Teaching Our Youngest
Publisher: U.S. Department of Education 2002
Number of pages: 48
It draws from scientifically based research about what pre-school teachers and childcare providers can do to help children develop their language abilities, increase their knowledge, become familiar with books and other printed materials, learn letters and sounds, recognize numbers and learn to count.
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by Lauren B. Resnick - National Academies Press
The topics covered are the nature of thinking and learning, the possibilities of teaching general reasoning, the attempts to improve intelligence, thinking skills in academic disciplines, cultivating the disposition toward higher order thinking, etc.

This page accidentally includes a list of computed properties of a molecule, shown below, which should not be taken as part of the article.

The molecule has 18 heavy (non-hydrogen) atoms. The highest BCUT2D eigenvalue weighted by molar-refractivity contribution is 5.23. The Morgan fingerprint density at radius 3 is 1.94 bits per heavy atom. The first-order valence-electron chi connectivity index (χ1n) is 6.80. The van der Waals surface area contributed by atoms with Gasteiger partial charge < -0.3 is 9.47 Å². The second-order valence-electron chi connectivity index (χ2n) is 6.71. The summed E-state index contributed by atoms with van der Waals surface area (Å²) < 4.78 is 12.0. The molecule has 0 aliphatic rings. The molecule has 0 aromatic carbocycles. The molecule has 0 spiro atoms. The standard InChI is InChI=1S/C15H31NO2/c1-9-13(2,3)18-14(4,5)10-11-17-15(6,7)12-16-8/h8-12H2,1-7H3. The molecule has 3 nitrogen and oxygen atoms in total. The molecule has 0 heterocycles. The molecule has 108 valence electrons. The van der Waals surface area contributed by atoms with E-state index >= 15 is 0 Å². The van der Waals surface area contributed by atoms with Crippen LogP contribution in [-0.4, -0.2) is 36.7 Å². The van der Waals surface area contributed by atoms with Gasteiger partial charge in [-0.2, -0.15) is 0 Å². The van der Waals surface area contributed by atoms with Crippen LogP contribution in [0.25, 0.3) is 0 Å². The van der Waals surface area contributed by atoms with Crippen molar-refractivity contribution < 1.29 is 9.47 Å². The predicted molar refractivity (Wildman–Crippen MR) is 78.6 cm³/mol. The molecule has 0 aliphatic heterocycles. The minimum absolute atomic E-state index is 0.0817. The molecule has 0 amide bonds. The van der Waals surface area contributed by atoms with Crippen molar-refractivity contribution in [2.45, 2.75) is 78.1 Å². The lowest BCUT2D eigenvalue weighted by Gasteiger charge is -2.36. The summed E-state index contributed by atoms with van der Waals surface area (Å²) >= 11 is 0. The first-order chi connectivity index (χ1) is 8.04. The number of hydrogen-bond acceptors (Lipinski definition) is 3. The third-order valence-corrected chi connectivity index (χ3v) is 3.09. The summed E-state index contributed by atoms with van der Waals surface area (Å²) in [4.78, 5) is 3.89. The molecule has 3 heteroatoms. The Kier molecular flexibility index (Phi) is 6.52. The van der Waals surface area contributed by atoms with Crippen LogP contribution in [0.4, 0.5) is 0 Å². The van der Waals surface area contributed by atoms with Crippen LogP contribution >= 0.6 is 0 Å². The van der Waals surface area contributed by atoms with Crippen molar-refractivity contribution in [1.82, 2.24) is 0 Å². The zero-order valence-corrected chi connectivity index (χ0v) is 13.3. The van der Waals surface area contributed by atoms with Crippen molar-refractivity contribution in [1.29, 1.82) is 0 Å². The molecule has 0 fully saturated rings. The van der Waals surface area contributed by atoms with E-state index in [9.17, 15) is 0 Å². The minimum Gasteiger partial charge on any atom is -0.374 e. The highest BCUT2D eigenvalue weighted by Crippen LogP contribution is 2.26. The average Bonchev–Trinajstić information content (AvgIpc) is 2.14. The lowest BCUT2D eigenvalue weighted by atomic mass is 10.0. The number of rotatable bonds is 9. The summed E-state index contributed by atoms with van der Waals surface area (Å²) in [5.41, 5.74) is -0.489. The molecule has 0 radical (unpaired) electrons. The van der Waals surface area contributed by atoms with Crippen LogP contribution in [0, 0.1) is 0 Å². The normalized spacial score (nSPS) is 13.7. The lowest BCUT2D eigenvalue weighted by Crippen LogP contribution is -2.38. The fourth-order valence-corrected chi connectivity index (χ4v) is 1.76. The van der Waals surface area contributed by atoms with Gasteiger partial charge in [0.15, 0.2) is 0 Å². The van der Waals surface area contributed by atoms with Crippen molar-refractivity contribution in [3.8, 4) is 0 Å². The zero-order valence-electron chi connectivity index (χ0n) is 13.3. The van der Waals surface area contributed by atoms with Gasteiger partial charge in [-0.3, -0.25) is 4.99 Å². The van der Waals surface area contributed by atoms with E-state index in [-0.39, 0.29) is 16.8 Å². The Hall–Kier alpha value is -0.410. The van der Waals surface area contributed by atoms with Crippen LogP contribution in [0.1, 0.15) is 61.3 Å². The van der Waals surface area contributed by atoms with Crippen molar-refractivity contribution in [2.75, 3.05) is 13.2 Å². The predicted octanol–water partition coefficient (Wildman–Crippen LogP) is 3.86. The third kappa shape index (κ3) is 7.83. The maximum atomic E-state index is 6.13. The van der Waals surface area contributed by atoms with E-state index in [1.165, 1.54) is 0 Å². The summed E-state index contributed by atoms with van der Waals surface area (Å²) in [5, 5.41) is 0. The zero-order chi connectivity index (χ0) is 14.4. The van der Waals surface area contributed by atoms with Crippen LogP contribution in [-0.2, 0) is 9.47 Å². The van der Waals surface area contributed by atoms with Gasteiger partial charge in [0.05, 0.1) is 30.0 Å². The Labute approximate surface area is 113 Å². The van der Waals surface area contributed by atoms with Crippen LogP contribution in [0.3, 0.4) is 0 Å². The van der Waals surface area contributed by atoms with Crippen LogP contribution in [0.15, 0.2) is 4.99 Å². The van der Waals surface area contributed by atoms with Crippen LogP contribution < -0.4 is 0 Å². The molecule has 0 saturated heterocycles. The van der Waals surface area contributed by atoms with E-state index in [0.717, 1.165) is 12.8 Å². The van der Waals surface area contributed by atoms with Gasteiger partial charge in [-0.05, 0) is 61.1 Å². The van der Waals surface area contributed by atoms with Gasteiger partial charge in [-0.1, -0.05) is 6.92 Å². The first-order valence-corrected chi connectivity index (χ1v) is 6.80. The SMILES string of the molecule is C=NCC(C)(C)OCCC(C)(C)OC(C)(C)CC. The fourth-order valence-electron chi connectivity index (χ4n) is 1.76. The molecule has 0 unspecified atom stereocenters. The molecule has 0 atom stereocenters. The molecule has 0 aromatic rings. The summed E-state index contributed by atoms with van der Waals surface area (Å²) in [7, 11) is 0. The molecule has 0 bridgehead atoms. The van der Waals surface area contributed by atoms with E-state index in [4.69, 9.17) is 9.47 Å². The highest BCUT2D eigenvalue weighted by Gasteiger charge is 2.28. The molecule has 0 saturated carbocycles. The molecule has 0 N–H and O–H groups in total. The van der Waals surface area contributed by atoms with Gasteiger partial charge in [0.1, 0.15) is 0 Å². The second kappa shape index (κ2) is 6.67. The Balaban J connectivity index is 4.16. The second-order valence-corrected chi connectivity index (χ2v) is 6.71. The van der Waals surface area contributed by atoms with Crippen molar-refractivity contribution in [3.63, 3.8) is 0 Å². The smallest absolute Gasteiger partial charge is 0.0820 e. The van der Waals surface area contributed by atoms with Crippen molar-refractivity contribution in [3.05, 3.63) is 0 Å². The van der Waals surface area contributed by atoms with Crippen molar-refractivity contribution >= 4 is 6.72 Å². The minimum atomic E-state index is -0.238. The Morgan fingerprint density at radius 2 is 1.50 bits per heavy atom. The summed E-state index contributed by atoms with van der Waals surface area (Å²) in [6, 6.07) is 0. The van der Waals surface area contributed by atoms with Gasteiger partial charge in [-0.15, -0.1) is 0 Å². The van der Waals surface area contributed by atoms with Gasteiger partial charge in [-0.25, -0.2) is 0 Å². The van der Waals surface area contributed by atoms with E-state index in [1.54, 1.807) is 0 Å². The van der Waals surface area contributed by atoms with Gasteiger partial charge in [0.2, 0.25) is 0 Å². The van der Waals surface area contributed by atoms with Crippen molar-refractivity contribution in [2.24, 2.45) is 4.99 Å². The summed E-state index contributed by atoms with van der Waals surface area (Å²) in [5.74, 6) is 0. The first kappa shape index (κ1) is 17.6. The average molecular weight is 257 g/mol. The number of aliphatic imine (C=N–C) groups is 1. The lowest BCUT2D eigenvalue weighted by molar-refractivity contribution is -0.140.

by Rajiv S. Jhangiani, Robert Biswas-Diener - Ubiquity Press
Affordable education. Transparent science. Accessible scholarship. These ideas are slowly becoming a reality thanks to the open education, open science, and open access movements. This book shares the stories from global leaders in the open movement.
by Bertram Bandman - The Ohio State University Press
Bandman demonstrates the relevance of philosophy to education by undertaking a philosophical examination of the crucial question 'What should be taught?' His purpose is to determine what qualifies as a rational argument in answering this question.
The objective of this book is to lift the fog of the various misunderstandings of college: credits, courses, assignments, studying, etc. It is somewhat slanted toward US students; however, many of the things can be applied to different colleges.